Vials of the COVID-19 vaccine are seen at Walter Reed National Military Medical Center, Bethesda, Md., Dec. 14, 2020. DoD photo by Lisa Ferdinando

The city of El Paso is now offering Pfizer booster shots to certain groups after the Food and Drug Administration and Centers for Disease Control and Prevention approved giving an extra dose for greater protection against COVID-19.

Pfizer boosters are available by appointment only at various locations across the city, including the Downtown convention center.

Booster doses are available for the following groups:

  • People 65 and older
  • People 18 and older with underlying health conditions that put them at higher risk of severe COVID-19 infection
  • People 18 and older whose workplaces put them at higher risk of getting infected, such as health care workers, teachers and grocery store employees
  • Residents of long-term care facilities

To receive the booster, people must have received their second Pfizer dose at least six months ago.

The booster is only available to those who received the Pfizer-BioNTech vaccine. The FDA and CDC have not endorsed “mixing and matching vaccine brands,” city officials said in a news release.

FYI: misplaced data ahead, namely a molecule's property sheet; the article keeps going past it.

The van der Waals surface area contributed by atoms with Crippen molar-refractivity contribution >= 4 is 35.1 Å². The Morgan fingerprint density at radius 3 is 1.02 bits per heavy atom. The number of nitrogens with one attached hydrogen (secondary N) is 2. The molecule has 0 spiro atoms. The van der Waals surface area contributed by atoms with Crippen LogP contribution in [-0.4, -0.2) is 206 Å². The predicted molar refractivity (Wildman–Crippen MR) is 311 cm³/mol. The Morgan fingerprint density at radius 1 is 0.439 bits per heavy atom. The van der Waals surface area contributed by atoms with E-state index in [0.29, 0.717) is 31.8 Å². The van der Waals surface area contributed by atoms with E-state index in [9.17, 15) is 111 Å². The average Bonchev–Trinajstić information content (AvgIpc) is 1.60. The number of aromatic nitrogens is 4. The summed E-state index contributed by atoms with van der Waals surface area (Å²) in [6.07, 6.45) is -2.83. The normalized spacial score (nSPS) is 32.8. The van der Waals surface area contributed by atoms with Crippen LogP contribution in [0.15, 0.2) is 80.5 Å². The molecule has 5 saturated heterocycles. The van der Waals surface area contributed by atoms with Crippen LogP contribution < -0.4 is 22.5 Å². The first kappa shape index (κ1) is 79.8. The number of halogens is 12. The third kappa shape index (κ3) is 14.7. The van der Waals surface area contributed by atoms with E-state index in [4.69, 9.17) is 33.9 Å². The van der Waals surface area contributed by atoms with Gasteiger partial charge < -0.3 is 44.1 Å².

The FDA has not yet recommended boosters for the Moderna and Johnson & Johnson vaccines. It is reviewing booster data from both vaccine-makers.

“If and when the Moderna booster is approved the City will administer accordingly,” the release stated.

Online appointments can be made at The booster is free.

The city is also offering a third dose of both the Pfizer and Moderna vaccines by appointment to people with weakened immune systems, such as those undergoing cancer treatment or those living with advanced or untreated HIV.

Unlike a booster shot, the third dose can be given 28 days after the second dose.

CVS and Walgreens offer the third dose as well as Pfizer booster shots.

Cover photo by Lisa Ferdinando/Department of Defense.

Molly Smith has been a reporter for the El Paso Times and The (McAllen) Monitor. She’s covered education, criminal justice and local government. A Seattle native, she’s lived in Texas since 2014.